How to make a flag

Following some recent discussions over on the SRFC Ultras message board ( I thought I’d do a little tutorial on how I made a simple 2 post flag. This flag is a little on the small side but hey it’s just a tutorial.

The idea behind 2 post flags is that it makes it easy to show off a message or a design. Large flags at the sidelines of matches are easy to read, but not easy to wave about. As soon as you start waving flags it makes it very difficult to see the design; the exception being clear designs on tifo flags.


The first thing you need a design. This can be as simple or as complicated as you like. Simple works best. Create it in your paint program of choice. It does not need to be actual resolution, once it looks good on your screen that fine.

Next you need material. You can get fabric from a drapery shop, currently it’s about €4.50 per meter near me, and about a meter wide also. Drapery shops usually have a ‘remnants bin’ where you can pick up bits of fabric for less than half that price. Another option is to get a bedsheet, you may be able to find these cheap in a department store.

Next you need to sew it. With a bedsheet the edges will already be sewn, but if you bought the fabric you will need to do this yourself. The simplest way is to iron the folds in place and then sew; its a lot easier if you iron it first. Make a fold a little less than 1cm on the edge and iron it, then fold that again and iron it.For the ends that the poles go into make sure there is enough room for the poles to fit first!

Regular edge.

  Flagpole edge.

You are now ready to sew it. If you don’t have a sewing machine ask your mother! She will have one or have a friend who does! Once you work out what all the knobs and switches do sewing machines are straightforward enough to use.

For the flagpole ends you need to make the second fold wide enough so that your poles fir through. That depends on what poles you get. I went for the cheap option again, 25mm electrical conduit tubes from Woodies DIY. These are light, not too flexible, not too rigid, and won’t hurt if a kid at a match decides to hit his mate with it!

 Now to put the design on the flag. You need an overhead projector for this, joedehoop suggested this method to me . Most schools and offices will have one. I used one on the office that connects directly to a sunray, if you need one that uses transparencies just photocopy your design onto a transparency. Now tape your flag onto the wall and draw the outline of your design with a pencil.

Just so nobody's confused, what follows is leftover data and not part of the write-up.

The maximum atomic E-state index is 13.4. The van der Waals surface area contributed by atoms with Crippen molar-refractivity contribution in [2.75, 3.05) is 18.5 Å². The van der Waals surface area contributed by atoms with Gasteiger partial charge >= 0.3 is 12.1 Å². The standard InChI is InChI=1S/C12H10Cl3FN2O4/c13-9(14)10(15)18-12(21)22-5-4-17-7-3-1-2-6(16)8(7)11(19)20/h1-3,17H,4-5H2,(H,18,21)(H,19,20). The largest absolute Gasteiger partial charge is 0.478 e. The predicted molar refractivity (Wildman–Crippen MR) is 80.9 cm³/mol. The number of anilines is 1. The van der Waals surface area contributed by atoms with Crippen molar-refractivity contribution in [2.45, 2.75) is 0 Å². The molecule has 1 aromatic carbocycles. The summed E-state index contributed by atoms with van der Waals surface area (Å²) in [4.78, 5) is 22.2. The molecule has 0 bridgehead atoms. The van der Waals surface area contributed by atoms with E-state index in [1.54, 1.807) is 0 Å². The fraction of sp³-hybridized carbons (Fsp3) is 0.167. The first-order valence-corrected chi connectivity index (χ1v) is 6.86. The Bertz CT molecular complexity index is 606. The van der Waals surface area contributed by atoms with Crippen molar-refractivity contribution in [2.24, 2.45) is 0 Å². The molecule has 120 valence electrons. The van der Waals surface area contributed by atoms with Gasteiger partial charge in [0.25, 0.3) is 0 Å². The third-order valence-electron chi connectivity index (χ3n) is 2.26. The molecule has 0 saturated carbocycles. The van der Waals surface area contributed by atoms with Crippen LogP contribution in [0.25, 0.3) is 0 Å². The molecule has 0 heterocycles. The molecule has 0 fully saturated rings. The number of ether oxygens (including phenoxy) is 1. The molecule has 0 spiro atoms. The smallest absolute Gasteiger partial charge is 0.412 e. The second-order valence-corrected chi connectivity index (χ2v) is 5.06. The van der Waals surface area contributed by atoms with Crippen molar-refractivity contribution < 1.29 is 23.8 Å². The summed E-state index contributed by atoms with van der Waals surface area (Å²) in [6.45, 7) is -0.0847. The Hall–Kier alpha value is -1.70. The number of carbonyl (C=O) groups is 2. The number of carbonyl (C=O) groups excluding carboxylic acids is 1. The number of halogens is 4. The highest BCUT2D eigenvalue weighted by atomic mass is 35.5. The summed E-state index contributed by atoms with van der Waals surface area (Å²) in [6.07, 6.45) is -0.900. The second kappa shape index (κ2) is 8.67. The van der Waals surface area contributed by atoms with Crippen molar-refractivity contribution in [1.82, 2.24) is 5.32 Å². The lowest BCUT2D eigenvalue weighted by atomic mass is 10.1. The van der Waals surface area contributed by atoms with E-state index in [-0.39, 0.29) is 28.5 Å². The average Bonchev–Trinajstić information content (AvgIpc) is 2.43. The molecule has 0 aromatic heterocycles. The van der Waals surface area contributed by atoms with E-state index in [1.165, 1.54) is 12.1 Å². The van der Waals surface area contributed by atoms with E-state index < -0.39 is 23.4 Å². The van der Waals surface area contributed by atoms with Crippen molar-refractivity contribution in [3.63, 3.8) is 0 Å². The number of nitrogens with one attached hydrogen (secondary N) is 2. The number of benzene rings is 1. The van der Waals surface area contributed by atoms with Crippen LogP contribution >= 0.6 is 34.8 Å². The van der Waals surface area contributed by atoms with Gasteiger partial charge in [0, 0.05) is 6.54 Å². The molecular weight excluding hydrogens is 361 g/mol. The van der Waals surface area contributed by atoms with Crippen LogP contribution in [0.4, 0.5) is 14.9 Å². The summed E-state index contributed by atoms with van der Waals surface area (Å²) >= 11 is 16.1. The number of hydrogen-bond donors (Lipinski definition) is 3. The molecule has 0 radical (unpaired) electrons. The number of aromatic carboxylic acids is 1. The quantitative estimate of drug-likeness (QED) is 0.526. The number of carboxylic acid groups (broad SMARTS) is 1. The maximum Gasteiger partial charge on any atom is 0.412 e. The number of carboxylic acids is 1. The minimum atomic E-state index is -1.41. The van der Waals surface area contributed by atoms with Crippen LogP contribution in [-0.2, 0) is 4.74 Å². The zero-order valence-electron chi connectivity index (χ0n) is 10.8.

The nest stage is painting. The more colours you use the longer this takes as you need to let one colour dry before starting another. Since this design has lots of straight lines in it I decided to mark these out using masking tape, that way you will get a much better edge. With the masking tape in place and a couple of sheets of newspaper under the flag you can start painting.

Leave to dry overnight and finish the next day. Don’t worry about the newspaper getting stuck to the flag, you can peel that off when its dry.

For the green colour I used paint I had lying around. The problem with this paint is that it will spread easily through the fabric. The black and yellow were acrylic paints from an art shop (€16 for 500ml, as advised by the artistic Mr. S-Side-Hoop), this does not spread out and generally stays where you paint it! I’d advise you to just use what you have lying around unless you need to do particular detailed designs – after all these flags are going to be viewed from a distance not up close so you can get away with errors like this.



Anyway here is what it looks like with a couple of others I’ve finished recently when finished:

Now go out and make flags! And most importantly go out and support your local team!

Image credit: B. Best,

 Forza Hoops!

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